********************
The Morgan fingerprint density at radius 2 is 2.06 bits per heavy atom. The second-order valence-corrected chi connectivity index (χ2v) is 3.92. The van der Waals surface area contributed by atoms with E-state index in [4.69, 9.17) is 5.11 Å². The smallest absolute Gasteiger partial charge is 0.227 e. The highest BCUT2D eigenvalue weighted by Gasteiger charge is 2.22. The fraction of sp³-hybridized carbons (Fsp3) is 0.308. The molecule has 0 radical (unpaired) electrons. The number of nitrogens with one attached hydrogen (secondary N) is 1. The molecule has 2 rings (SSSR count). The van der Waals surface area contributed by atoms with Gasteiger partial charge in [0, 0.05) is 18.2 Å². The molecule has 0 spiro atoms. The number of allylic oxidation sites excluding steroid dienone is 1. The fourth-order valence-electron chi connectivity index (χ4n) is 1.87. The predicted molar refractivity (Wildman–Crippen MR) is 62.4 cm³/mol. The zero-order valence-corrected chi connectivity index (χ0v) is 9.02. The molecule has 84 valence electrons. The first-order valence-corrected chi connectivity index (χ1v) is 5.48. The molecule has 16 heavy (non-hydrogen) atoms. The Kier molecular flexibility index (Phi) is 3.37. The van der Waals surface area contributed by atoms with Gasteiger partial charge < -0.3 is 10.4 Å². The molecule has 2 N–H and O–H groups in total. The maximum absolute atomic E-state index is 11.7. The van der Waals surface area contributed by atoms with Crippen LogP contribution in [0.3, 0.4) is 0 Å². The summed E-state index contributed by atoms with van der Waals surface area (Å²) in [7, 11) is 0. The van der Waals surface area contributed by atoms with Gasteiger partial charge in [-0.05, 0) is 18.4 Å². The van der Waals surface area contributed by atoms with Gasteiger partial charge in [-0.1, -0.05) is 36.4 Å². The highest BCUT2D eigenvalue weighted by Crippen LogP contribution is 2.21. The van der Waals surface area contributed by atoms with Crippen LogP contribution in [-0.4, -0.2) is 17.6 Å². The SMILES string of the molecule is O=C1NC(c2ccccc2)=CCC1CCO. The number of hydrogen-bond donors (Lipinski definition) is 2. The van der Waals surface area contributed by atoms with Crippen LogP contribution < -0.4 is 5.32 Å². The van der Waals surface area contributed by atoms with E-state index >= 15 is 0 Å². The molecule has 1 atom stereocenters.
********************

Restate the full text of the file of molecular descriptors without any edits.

The Morgan fingerprint density at radius 2 is 2.06 bits per heavy atom. The second-order valence-corrected chi connectivity index (χ2v) is 3.92. The van der Waals surface area contributed by atoms with E-state index in [4.69, 9.17) is 5.11 Å². The smallest absolute Gasteiger partial charge is 0.227 e. The highest BCUT2D eigenvalue weighted by Gasteiger charge is 2.22. The fraction of sp³-hybridized carbons (Fsp3) is 0.308. The molecule has 0 radical (unpaired) electrons. The number of nitrogens with one attached hydrogen (secondary N) is 1. The molecule has 2 rings (SSSR count). The van der Waals surface area contributed by atoms with Gasteiger partial charge in [0, 0.05) is 18.2 Å². The molecule has 0 spiro atoms. The number of allylic oxidation sites excluding steroid dienone is 1. The fourth-order valence-electron chi connectivity index (χ4n) is 1.87. The predicted molar refractivity (Wildman–Crippen MR) is 62.4 cm³/mol. The zero-order valence-corrected chi connectivity index (χ0v) is 9.02. The molecule has 84 valence electrons. The first-order valence-corrected chi connectivity index (χ1v) is 5.48. The molecule has 16 heavy (non-hydrogen) atoms. The Kier molecular flexibility index (Phi) is 3.37. The van der Waals surface area contributed by atoms with Gasteiger partial charge < -0.3 is 10.4 Å². The molecule has 2 N–H and O–H groups in total. The maximum absolute atomic E-state index is 11.7. The van der Waals surface area contributed by atoms with Crippen LogP contribution in [0.3, 0.4) is 0 Å². The summed E-state index contributed by atoms with van der Waals surface area (Å²) in [7, 11) is 0. The van der Waals surface area contributed by atoms with Gasteiger partial charge in [-0.05, 0) is 18.4 Å². The van der Waals surface area contributed by atoms with Gasteiger partial charge in [-0.1, -0.05) is 36.4 Å². The highest BCUT2D eigenvalue weighted by Crippen LogP contribution is 2.21. The van der Waals surface area contributed by atoms with Crippen LogP contribution in [-0.4, -0.2) is 17.6 Å². The SMILES string of the molecule is O=C1NC(c2ccccc2)=CCC1CCO. The number of hydrogen-bond donors (Lipinski definition) is 2. The van der Waals surface area contributed by atoms with Crippen LogP contribution < -0.4 is 5.32 Å². The van der Waals surface area contributed by atoms with E-state index >= 15 is 0 Å². The molecule has 1 atom stereocenters.